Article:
The world around us changes all the time; the only thing that is constant is change.
Old things and old ways die out from disuse or undergo major changes, while new, previously unknown or little-known sciences and occupations emerge as a corollary of technical progress. However, the questions naturally arise not only which jobs will survive, and what jobs will emerge, but also how these jobs will relate to the environment. Human impact on the environment has never been greater than in the last hundred years. If we want later generations to have a future, the economy must show responsibility in the context of its effects on the environment.
According to a forecast published by Adecco at the end of last year, approximately 18 million new green jobs – including futuristic-sounding occupations like water footprint managers, in-vitro meat scientists and traceability managers – could be created in the next decade.
Adecco’s study entitled ‘Inovantage. Sustainable Workforce: Driving Eco-friendly Growth’ evaluates and gives an overview of labour market, economic and educational trends, their links and relations, as well as their impacts on companies and society, particularly in relation to central and eastern European countries. We thought that the issue – i.e. how the labour market will be reshaped and become greener in the next decade – merits further consideration.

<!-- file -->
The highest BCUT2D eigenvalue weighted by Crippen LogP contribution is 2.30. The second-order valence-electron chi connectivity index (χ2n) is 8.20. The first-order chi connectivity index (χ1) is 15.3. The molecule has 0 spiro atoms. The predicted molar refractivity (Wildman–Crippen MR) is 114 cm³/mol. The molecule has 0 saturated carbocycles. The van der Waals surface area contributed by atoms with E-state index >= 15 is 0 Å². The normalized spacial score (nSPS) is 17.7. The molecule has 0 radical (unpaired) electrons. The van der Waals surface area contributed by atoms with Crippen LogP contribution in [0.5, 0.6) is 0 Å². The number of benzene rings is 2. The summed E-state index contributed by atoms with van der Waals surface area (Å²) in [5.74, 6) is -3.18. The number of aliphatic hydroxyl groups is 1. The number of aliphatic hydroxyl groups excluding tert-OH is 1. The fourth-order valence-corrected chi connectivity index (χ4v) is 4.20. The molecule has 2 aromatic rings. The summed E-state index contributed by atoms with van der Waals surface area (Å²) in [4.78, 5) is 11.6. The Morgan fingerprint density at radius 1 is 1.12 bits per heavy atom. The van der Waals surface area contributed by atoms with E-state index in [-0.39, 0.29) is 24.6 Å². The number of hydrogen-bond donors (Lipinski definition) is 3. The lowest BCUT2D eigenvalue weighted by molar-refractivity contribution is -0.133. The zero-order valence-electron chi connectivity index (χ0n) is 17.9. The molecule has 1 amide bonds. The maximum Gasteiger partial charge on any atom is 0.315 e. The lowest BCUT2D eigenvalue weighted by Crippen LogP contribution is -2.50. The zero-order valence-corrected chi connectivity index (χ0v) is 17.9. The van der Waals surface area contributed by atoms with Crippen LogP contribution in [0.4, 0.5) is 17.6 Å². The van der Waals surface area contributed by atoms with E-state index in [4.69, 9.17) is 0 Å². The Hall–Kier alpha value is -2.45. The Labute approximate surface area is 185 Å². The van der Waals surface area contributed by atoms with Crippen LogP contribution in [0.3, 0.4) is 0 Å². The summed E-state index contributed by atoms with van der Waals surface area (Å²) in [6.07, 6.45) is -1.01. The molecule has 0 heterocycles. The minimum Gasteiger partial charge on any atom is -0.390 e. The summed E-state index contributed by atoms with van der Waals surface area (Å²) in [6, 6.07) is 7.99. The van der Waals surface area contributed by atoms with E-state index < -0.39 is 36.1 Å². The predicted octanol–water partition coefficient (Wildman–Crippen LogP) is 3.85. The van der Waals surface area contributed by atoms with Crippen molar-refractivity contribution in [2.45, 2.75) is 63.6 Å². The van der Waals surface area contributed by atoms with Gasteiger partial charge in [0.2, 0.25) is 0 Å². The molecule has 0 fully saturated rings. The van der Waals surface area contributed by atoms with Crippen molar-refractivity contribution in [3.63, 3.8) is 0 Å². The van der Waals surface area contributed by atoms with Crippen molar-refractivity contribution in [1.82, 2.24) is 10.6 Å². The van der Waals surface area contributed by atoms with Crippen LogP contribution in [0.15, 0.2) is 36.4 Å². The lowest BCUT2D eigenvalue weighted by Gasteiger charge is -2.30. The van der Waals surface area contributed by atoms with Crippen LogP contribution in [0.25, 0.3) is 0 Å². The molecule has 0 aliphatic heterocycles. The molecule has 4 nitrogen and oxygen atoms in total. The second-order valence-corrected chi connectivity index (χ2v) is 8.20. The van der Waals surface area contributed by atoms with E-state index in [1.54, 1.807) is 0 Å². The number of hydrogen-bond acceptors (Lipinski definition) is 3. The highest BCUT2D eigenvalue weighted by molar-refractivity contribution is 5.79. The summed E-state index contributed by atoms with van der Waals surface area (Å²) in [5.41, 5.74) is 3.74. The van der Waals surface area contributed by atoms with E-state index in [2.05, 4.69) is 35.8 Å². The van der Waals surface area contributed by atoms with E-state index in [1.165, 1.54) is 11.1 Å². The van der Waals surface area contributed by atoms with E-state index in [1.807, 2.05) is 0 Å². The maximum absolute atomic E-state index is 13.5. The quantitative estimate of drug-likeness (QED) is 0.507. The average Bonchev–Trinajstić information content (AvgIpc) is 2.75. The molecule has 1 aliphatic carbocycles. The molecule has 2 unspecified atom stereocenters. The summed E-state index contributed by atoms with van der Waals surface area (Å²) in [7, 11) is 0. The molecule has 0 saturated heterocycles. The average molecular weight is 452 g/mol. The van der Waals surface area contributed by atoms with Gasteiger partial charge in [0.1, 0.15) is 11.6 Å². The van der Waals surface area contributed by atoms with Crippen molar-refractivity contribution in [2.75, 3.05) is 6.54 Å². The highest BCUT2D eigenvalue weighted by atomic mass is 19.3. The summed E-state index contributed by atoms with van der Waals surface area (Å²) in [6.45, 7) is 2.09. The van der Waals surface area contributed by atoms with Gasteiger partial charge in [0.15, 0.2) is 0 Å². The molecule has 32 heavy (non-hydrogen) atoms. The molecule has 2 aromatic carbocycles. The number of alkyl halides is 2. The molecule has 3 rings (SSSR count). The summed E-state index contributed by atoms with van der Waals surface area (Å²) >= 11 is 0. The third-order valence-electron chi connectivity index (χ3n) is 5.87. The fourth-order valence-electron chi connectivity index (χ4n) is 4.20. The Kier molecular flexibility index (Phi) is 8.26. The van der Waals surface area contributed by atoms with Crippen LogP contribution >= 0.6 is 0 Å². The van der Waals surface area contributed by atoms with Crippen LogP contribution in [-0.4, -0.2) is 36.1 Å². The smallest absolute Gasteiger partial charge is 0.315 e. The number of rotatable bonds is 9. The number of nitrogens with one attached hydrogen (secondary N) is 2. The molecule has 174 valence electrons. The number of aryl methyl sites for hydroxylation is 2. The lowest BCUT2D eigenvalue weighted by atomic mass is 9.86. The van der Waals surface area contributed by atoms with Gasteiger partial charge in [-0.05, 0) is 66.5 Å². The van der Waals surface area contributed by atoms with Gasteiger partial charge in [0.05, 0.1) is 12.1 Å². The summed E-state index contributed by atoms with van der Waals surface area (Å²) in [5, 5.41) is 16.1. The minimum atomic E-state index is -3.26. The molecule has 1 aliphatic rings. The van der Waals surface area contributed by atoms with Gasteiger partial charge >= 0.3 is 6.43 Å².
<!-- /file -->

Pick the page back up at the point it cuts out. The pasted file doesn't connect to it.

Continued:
It does seem likely that we have entered a new era due to the current social and economic transformation, which can also be seen from the fact that Greta Thunberg, aged just 17, was chosen as Time magazine’s 2019 person of the year. As an increasing number of people have in recent years drawn attention to the fact that the world we live in is no longer able to provide us with limitless resources, thus, in order to ensure that future generation(s) will have access to these resources, it is crucial to live sustainably, which requires effective measures and systemic changes. It should be noted that those born between 1980 and 2000 will represent 75 percent of the working population by 2025. However, working for a good cause and eco-responsibility have real incentive effect on most of this generation, while most of the older generation are motivated by perks, position and prestige. 61 percent of the younger generation stated that they would be more committed to and prefer to remain loyal to companies with a sustainability programme in place. What is more, they would be willing to give up 15 percent of their salaries at green companies. However, according to several other surveys, nearly half of the generation born between 1994 and 2004 claimed that they would work in professions that did not exist yet, and only one fifth of them believed to be able to make their careers future-proof. Three fourths of the respondents felt insufficiently informed about the jobs of the future. At the same time, 70 percent of the young generation said that they wanted to know more about skills most needed for the next decades in order to be better informed when taking decisions on future trainings and their careers.